Rich Lowry

On biological weapons (BW), there was a shift from saying that Iraq might have bioweapons to concluding that it definitely did. The dark influence of Cheney? No. The change began in 2000, when President Clinton was still in office. It was based on information from a (totally dishonest, as it turns out) source code-named Curveball. That year, the National Intelligence Estimate was updated to say: "New information suggests that Baghdad has expanded its offensive BW program by establishing a large-scale, redundant and concealed BW agent production capability."

If there was a fundamental problem in how policymakers and intelligence officials interacted, it was that policymakers, again and again, were not made aware of the thinness and questionable reliability of much of the information about Iraq. In other words, intelligence agencies poorly served Bush, Cheney, and the rest of the hawks, not the other way around.

On the one hand, it is understandable that the intel was so fouled up. We assumed that Saddam had the worst intentions. If he wasn't cooperating with the United Nations, he must have been developing something nasty. The report, over and over, says that these assumptions ? crucial to all the analysis ? had "a powerful air of common sense" and were "not unreasonable." On the other hand, there were so many frank factual errors and sloppy practices in all this that former CIA head George Tenet should have his recently awarded Presidential Medal of Freedom revoked.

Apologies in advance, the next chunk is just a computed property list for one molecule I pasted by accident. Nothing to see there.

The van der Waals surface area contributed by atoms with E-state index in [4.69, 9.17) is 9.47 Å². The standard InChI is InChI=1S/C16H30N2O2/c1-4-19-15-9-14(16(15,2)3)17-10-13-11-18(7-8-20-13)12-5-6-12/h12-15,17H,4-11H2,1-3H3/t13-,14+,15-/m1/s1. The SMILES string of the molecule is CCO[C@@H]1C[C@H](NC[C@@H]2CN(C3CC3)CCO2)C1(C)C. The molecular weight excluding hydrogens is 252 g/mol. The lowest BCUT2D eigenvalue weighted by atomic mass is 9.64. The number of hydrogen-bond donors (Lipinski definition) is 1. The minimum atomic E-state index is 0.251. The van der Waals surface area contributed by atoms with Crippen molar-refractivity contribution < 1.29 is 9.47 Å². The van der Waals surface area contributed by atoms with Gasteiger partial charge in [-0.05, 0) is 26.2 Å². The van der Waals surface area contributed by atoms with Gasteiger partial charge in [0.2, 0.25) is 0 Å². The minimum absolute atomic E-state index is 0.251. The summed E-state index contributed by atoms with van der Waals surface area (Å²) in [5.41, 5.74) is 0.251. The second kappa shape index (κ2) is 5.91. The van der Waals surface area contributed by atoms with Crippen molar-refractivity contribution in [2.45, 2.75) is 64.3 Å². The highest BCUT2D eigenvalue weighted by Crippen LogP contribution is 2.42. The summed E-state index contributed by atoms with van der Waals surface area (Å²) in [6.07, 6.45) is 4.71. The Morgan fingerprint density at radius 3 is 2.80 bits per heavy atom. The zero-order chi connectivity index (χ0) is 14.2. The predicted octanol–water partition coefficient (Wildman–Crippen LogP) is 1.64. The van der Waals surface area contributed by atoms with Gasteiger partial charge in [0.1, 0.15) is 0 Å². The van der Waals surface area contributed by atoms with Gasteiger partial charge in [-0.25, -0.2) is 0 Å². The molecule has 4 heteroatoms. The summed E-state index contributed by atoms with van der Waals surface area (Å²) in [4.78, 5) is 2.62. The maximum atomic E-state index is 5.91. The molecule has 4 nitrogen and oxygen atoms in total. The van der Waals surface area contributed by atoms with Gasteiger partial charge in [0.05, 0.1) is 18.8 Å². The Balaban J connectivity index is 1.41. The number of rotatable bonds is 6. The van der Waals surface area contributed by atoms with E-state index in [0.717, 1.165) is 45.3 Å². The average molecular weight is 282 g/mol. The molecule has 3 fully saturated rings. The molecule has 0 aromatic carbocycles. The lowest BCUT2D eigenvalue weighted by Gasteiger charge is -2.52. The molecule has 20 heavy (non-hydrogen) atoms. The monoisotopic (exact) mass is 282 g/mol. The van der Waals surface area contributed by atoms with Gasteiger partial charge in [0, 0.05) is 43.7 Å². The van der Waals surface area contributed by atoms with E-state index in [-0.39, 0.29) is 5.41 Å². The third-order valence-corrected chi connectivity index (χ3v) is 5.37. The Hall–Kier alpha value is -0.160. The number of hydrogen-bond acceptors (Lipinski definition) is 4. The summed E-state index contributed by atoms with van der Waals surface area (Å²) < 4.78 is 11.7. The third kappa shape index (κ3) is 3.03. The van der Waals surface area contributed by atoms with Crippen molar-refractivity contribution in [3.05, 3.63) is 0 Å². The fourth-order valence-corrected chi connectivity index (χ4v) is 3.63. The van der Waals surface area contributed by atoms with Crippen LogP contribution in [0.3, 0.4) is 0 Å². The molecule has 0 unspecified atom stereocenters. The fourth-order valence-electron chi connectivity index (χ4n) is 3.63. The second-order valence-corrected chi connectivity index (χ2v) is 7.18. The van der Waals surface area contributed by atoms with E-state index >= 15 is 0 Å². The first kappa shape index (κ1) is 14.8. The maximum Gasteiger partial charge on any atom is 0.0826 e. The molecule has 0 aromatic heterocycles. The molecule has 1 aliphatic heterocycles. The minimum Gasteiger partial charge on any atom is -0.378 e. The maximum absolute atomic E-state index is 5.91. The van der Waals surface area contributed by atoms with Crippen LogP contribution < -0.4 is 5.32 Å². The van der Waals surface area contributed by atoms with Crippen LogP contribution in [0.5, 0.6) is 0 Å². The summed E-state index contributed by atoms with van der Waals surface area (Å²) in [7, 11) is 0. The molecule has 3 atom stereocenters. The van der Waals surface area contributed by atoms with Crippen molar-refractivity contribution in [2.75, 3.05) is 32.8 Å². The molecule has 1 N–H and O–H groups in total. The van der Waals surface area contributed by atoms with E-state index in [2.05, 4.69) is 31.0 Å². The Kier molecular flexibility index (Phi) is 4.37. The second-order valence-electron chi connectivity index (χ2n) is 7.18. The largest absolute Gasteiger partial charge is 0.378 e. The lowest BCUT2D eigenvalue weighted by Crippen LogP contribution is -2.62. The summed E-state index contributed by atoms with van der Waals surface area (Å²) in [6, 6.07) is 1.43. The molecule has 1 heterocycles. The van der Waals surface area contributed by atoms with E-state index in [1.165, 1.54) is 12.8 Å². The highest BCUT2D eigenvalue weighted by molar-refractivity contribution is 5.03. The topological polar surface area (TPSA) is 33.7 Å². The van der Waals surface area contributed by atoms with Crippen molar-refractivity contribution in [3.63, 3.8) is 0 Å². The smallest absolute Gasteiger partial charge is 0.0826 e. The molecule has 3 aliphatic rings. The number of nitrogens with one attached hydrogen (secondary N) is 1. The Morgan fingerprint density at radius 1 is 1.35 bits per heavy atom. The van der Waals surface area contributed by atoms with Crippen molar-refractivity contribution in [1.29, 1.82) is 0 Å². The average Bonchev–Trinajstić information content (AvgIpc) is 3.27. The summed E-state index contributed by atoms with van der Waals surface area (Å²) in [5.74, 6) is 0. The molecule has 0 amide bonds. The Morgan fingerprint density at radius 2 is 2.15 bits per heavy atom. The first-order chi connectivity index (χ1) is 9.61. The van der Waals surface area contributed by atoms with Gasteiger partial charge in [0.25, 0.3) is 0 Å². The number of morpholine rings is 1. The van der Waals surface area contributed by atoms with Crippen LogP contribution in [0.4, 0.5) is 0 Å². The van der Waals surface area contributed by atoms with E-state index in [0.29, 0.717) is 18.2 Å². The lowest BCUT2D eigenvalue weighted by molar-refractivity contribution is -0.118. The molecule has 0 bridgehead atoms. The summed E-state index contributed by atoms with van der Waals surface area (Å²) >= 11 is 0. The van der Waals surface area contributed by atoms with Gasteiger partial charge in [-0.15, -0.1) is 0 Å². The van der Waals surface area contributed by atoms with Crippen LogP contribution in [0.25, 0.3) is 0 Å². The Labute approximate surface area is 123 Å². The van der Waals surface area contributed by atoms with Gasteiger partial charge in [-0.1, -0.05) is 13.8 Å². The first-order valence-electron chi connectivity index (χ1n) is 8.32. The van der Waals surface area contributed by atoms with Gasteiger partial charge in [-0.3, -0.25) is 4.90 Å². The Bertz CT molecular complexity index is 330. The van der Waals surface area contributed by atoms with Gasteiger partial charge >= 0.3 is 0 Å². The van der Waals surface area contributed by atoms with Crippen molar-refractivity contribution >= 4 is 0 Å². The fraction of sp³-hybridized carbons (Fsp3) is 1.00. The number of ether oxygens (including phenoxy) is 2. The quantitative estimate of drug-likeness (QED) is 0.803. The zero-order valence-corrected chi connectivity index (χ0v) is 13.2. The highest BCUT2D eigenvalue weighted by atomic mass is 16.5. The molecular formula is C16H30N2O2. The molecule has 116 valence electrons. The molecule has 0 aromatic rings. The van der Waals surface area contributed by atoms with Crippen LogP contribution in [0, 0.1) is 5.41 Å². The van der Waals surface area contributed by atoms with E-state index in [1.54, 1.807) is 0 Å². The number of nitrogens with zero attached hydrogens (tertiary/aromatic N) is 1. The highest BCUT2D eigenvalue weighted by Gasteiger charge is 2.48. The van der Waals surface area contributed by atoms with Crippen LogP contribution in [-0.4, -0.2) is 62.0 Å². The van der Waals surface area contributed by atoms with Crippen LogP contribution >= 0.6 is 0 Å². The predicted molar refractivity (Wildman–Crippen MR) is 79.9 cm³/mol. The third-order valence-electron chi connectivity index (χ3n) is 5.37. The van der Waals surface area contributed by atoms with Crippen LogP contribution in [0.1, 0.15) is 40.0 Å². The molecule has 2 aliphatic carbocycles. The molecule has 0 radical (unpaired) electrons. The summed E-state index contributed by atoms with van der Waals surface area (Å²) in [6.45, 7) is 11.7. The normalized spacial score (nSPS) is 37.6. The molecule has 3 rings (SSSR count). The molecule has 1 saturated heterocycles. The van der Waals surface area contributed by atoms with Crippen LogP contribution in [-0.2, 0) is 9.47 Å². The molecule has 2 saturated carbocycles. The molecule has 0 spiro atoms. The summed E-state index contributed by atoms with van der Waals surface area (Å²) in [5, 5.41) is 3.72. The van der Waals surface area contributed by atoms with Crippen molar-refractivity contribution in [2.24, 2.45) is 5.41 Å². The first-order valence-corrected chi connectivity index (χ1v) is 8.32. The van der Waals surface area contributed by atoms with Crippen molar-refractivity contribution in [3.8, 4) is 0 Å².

In its recommendations, the WMD commission makes some nods toward decentralization. This after Congress rushed to "reform" intelligence last year by centralizing it. If we undo that reform and pass another, will intelligence be doubly effective because it will have been "reformed" twice? Bureaucratic shuffling is beside the point. What is most important ? and the WMD report usefully emphasizes this ? is that we get more agents on the ground and that the people running U.S. intelligence be more imaginative and risk-taking.

That's not easy. Would that the problem really were just getting Dick Cheney to butt out.

Rich Lowry

Rich Lowry is author of Legacy: Paying the Price for the Clinton Years .
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